The Obama administration will let people with health insurance plans that don't comply with Affordable Care Act standards keep them through October 2017 if their states allow it, officials said Wednesday in announcing a series of final Obamacare rules.
The administration also extended Obamacare's open enrollment for next year by a month—it now will run from Nov. 15, 2014, until Feb. 15, 2015. And it is giving insurers additional financial help to offset the costs of benefits claims from new ACA enrollees, with the goal of keeping Obamacare premiums "affordable" in coming years, officials said.
New rules also simplified the paperwork that larger employers will have to file when the the mandate obliging them to offer affordable health insurance to workers begins next year.
And the rules gave a financial break to the types of self-insured health plans run by many unions, excluding them for two years from the $63-per-capita "reinsurance contribution" assessed for each enrollee.
The final rules, which officials said are being announced now to give individuals, employers and insurers time to plan for 2015, come weeks before the March 31 deadline for open enrollment in Obamacare plans. So far, about 4 million people have bought private insurance plans sold on government-run exchanges and an unknown number have bought ACA-compliant plans outside the exchanges.
Senior administration officials said there are up to 1.5 million people who now have health insurance through individual or small-group plans that aren't compliant with Obamacare minimum standards, and who are now potentially eligible for the extension announced Wednesday.
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The fix lengthens an extension first announced in late 2013, in the midst of the troubled launch of Obamacare. At that time, the government had said that people who had bought noncompliant plans in 2013, would now be able to keep them through 2014.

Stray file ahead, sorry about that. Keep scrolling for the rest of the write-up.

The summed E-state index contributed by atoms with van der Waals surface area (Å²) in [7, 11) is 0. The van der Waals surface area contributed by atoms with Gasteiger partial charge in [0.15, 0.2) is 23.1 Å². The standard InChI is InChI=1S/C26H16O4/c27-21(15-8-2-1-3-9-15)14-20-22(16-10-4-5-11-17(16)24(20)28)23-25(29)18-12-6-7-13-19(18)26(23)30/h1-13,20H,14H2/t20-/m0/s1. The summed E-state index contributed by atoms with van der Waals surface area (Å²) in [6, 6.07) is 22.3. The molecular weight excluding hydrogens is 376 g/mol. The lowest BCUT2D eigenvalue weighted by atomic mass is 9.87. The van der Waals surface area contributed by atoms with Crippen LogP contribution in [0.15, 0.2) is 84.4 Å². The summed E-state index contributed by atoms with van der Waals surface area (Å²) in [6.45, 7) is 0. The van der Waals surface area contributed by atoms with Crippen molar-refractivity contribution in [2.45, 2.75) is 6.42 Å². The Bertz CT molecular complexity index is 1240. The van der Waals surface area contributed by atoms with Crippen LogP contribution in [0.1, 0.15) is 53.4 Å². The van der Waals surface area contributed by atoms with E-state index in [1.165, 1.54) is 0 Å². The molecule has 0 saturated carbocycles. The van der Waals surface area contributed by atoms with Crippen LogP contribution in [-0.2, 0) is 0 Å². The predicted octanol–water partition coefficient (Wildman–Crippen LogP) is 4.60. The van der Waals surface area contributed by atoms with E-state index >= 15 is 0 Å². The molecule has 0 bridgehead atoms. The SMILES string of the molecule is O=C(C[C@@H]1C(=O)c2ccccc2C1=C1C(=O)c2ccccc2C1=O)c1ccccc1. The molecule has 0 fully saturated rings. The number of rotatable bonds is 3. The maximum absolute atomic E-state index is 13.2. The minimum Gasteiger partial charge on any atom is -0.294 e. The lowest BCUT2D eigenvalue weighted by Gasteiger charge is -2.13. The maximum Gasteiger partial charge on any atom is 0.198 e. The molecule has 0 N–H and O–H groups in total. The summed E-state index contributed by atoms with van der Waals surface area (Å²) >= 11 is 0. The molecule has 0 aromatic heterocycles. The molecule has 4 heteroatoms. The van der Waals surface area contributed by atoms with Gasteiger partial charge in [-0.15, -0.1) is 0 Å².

Without that step, the plans would have become illegal in 2014, but the severe tech problems of the federal Obamacare website and some state-run sites had made it effectively impossible for many people to shop for and buy insurance to replace their old plans.
After the first extension was announced, about half of the states allowed their residents to keep noncompliant plans, which the administration had earlier blasted as "junk insurance" that did not protect many of their users from serious financial fallout from medical expenses.
That tamped down, somewhat, outrage among critics who claimed President Barack Obama had lied while promoting his signature health-care reform law, when he had told people they could keep their insurance plans if they wanted under the ACA. But it also increased the risk that insurers selling new Obamacare plans would have fewer healthier enrollees to balance out the cost of giving benefits to sicker enrollees.
Under the new rule, people who maintain those plans, and who renew them as late as Oct. 1, 2016, will be able to keep them until as late as 2017. The administration Wednesday emphasized that the extension now includes people in the small-group market, whose employers will start becoming subject to Obamacare's mandates in 2015. The administration said it would be up to individual states to allow the extension, and whether to include both individuals and small group members in the waiver or just one category.